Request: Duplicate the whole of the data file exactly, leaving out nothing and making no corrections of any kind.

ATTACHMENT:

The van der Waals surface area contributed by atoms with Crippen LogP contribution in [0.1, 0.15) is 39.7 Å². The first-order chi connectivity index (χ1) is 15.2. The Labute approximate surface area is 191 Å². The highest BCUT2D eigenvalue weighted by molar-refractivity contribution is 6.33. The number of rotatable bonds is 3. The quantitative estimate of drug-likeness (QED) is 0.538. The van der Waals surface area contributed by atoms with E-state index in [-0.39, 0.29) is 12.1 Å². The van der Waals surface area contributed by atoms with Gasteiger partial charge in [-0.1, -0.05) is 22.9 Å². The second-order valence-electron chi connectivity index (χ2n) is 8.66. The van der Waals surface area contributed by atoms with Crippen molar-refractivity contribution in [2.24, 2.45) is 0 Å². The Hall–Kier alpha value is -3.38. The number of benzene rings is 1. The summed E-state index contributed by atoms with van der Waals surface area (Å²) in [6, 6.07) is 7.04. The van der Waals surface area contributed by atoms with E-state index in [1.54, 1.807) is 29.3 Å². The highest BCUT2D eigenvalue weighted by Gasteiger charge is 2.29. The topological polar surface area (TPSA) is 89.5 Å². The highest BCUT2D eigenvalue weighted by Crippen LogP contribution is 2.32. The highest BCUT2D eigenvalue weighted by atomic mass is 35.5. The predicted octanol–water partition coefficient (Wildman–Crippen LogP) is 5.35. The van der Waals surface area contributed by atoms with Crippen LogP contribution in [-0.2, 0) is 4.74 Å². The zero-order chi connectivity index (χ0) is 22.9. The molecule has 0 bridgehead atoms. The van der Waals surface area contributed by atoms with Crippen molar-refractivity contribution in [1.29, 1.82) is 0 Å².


The van der Waals surface area contributed by atoms with Crippen LogP contribution in [0.1, 0.15) is 39.7 Å². The first-order chi connectivity index (χ1) is 15.2. The Labute approximate surface area is 191 Å². The highest BCUT2D eigenvalue weighted by molar-refractivity contribution is 6.33. The number of rotatable bonds is 3. The quantitative estimate of drug-likeness (QED) is 0.538. The van der Waals surface area contributed by atoms with E-state index in [-0.39, 0.29) is 12.1 Å². The van der Waals surface area contributed by atoms with Gasteiger partial charge in [-0.1, -0.05) is 22.9 Å². The second-order valence-electron chi connectivity index (χ2n) is 8.66. The van der Waals surface area contributed by atoms with Crippen molar-refractivity contribution in [2.24, 2.45) is 0 Å². The Hall–Kier alpha value is -3.38. The number of benzene rings is 1. The summed E-state index contributed by atoms with van der Waals surface area (Å²) in [6, 6.07) is 7.04. The van der Waals surface area contributed by atoms with E-state index in [1.54, 1.807) is 29.3 Å². The highest BCUT2D eigenvalue weighted by Gasteiger charge is 2.29. The topological polar surface area (TPSA) is 89.5 Å². The highest BCUT2D eigenvalue weighted by Crippen LogP contribution is 2.32. The highest BCUT2D eigenvalue weighted by atomic mass is 35.5. The predicted octanol–water partition coefficient (Wildman–Crippen LogP) is 5.35. The van der Waals surface area contributed by atoms with Crippen LogP contribution in [-0.2, 0) is 4.74 Å². The zero-order chi connectivity index (χ0) is 22.9. The molecule has 0 bridgehead atoms. The van der Waals surface area contributed by atoms with Crippen molar-refractivity contribution in [1.29, 1.82) is 0 Å².